L'heure de l'apéro
News editor Joanna Goodman journeys to the back of the List and unearths some classic French aperitifs to enjoy over the summer months.
While we often recommend wines to drink as aperitifs, it seems we have been a little lacklustre when it comes to proposing some of the classic drinks purpose-built for this job, but tucked away at the back of our printed wine Lists.
I am thinking in particular about those palate-tingling, life-affirming, deeply traditional aperitifs beloved of our French friends, for whom l'heure de l'apéro is more than just about the liquid in the glass. It's also about the terribly moreish little nibbles that are served with drinks. The art of aperitif-time isn't just about getting the combination of food and drink just right, it's also about refraining from over-indulging in both and counter-productively ruining your appetite!
From a simple bowl of nuts and olives to canapés that look like mini works of art, the moreish little nibbles that are served alongside the drinks are of equal importance
Perhaps these are not the trendiest of tipples, but for me, they conjure up memories of sunny care-free days in France and the exquisite anticipation of a meal involving several courses and inevitably the discovery of some delicious gastronomic treat, hitherto unknown to me.
Just reminiscing is getting my tastebuds salivating, which, of course, is exactly what the best aperitifs are meant to do.
Pineau des Charentes: a speciality from Cognac country
Yvan Meyer of Château d'Orignac
Pineau is well known to holiday makers in the Charente-Maritime region of south-west France. I first encountered it while on a French exchange trip to La Rochelle, my host family having taken me on a visit to a Cognac house (with tasting); my subsequent enthusiasm for the drink seemed to please them and it helped to ease the stilted conversations that were the order of our long, non-polyglot days!
Made from freshly pressed grape juice and freshly distilled eau de vie, a lot of Pineau is, alas, usually rather too freshly bottled too. It goes straight to market making it a tad too sweet and a tad too alcoholic and just possibly the real cause of many a holiday headache! Pineau is so much better if given time to mellow and soften.
But our Pineau des Charentes is Pineau with a difference.
Pineau des Charentes
Shipped from Bordeaux négociants Sichel, the family behind The Society's Claret, this Pineau is made by the Sichel's technical director Yvan Meyer at his home property in Cognac. In his free time, Yvan goes back to the beautiful 20-hectare Château d'Orignac that his family has owned for several generations to help his father make Cognac and Pineau des Charentes. The family estate is divided between grape cultivation - ugni blanc and colombard vineyards for Cognac, and merlot and cabernet sauvignon for Pineau - and arable fields, with a small herd of Limousin cattle.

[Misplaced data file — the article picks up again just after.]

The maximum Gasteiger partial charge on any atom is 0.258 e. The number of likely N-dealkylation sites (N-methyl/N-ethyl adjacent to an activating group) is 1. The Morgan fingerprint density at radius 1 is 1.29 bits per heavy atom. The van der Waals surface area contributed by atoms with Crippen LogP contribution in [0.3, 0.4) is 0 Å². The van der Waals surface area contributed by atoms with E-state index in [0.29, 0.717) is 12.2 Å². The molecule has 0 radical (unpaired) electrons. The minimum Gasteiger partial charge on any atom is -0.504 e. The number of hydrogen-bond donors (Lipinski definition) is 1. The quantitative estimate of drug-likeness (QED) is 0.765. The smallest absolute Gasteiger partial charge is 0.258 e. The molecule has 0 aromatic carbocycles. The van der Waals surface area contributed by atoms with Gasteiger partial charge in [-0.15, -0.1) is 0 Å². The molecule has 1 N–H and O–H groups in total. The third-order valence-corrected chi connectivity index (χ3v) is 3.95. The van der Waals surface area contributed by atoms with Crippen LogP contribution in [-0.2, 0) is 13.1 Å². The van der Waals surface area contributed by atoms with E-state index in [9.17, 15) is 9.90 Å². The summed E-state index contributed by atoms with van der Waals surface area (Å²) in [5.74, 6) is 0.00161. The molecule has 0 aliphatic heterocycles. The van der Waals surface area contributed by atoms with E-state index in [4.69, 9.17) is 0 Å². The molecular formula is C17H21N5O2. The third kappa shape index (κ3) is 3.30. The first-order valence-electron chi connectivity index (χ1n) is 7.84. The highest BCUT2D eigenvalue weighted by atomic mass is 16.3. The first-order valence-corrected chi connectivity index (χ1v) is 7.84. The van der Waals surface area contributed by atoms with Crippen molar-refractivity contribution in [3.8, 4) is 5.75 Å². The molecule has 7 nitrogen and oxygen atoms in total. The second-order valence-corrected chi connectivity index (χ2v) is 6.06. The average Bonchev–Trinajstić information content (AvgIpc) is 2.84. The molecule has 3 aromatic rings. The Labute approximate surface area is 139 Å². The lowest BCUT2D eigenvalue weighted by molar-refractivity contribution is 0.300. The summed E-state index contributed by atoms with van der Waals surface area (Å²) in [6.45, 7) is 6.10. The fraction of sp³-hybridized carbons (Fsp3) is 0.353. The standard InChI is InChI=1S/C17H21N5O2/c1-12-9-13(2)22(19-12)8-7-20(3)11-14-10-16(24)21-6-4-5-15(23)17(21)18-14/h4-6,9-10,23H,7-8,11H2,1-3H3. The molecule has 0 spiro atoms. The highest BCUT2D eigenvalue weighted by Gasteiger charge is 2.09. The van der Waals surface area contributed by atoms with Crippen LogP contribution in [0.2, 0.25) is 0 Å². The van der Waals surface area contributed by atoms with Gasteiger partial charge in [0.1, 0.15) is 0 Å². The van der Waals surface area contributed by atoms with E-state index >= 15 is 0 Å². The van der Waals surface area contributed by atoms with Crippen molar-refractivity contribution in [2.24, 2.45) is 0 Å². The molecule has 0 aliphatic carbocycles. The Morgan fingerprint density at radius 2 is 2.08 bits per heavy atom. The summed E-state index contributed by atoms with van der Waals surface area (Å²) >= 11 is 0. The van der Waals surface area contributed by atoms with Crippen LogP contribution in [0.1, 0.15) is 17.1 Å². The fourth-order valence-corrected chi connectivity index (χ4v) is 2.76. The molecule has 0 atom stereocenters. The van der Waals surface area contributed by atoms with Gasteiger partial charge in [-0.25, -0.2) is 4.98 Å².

Château d'Orignac is situated 50kms south of Cognac in the Cognac Fins Bois appellation close to the Gironde
Charles Sichel tells the story of how one day, after Yvan had been working for them for a couple of years, he said that he needed to go home to bottle a couple of barrels of Pineau that he had been maturing - Yvan's Pineau is made from freshly pressed grape juice mixed with five year-old Cognac which is then put into barrel for five years.
Charles and his brothers were intrigued and asked Yvan to bring them a bottle on his return. They couldn't get over how delicious it was and now always have a bottle in the fridge in their tasting room in Bordeaux…and this is how Sebastian Payne MW, then buyer for Bordeaux, also became hooked!
'We had just finished a long session tasting through lots of samples of red Bordeaux to make the blend for The Society's Claret. I asked Sebastian if he would be interested to try the Pineau des Charentes Château d'Orignac. Sebastian said, 'all right' but that he had absolutely no interest in buying it.'
'We had just finished a long session tasting through lots of samples of red Bordeaux to make the blend for The Society's Claret. I asked Sebastian if he would be interested to try the Pineau des Charentes Château d'Orignac. Sebastian said, 'all right' but that he had absolutely no interest in buying it.' Charles Sichel informed me.
Just one taste and Sebastian, like Charles and his brothers, was a convert.
'At 18% alc, this Pineau is a bit dangerous!' concedes Charles. 'It's so easy to drink … because it is properly aged, it isn't at all cloying but is almost nutty and combined with the fruity character, it just works really well.'
My memories of enjoying Pineau des Charentes were having it served well chilled with little cubes of cheese and those salty little biscuits that you find in French supermarkets that I'm sure just used to have, rather prosaically, 'l'apéritif' on the box!